Listen To Article
It was day one of a brand-new job, and a new bus route. My bus driver complimented my afro, and next time he saw me on his route, gave me a book. It was an autobiography, with a woman sporting an afro like mine. When we arrived at Central Station, he was kind enough to ask the other driver to make sure I got to work safely. Every time I walk into work, at Heartside Ministry, people greet me as “Angela Davis”, pointing to my afro.
I remember being a kid and wondering what you had to do to be cool enough to be greeted when you walk into a room. I envied the seemingly fabricated camaraderie between people who barely knew each other. I used to wonder, what do you have to do to feel community?
Now as an adult, walking out of a connection-starved year of lockdown, Covid-precautions, and isolation, I ask,
Who designs & creates community?
Why do I ask?
I’m an artist. I craft things; therefore I spend a lot of time observing the craft of others. My inner designer tries to trace back the creative processes and shifting circumstances that led to the aesthetics of buildings downtown, the interactions between people groups. I’m curious about what other creatives have made.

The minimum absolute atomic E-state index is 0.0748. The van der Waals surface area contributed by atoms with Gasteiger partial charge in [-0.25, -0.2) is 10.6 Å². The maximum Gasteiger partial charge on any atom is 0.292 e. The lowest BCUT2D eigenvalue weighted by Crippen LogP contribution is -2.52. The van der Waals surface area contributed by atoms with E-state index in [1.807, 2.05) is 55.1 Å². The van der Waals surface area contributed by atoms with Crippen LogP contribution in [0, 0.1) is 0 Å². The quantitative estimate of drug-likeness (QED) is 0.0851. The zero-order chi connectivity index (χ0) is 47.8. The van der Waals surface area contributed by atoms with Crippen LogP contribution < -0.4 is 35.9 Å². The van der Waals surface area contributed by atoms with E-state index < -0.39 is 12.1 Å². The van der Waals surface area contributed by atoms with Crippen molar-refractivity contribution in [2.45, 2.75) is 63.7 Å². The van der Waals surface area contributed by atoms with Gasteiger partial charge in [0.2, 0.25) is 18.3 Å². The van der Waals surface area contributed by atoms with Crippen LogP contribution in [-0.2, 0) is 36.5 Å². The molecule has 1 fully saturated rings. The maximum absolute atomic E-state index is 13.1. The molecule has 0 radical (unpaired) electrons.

I also love a good story – filled my childhood with fantasy books. A good story makes a reason “why” stick. And I think we all know that feeling that you’re holding something precious and fragile when someone tells you their story. Regardless of whether a story is told artfully, when someone shares their unique story with you, it reaffirms their humanity. It’s messy and precious and fragile. It’s a gift.
I love people watching in the city. Cities are touched deeply by overlapping & interlocking remnants of fully-lived lives. It’s hard not to be brimming with curiosity.
So I ask, who designed my community? It’s a lifelong question, but I think it’s worth asking. I’m digging into why it’s worthwhile, not just for me, but other creatives, who may be making/contributing to communities of their own.
I remember a class trip to Northern Ireland, exploring the city of Belfast. It seemed as if the city had tensed up during the Troubles and had yet to unwind its muscles. Chicken wire and barbed fence decorated on brick walls. Pointed gates stood guard in front of public buildings. Defiant murals splashed color upon worn bricks. What would this city feel like if it was mine? If I carried the stories, memories, & histories of family and friends who lived an abundantly chaotic, violent life in these streets?
Community can reaffirm or diminish our cultural & personal identities. But how much of that do we do on purpose, and how much of it simply sinks into us?
Did We Design it On Purpose?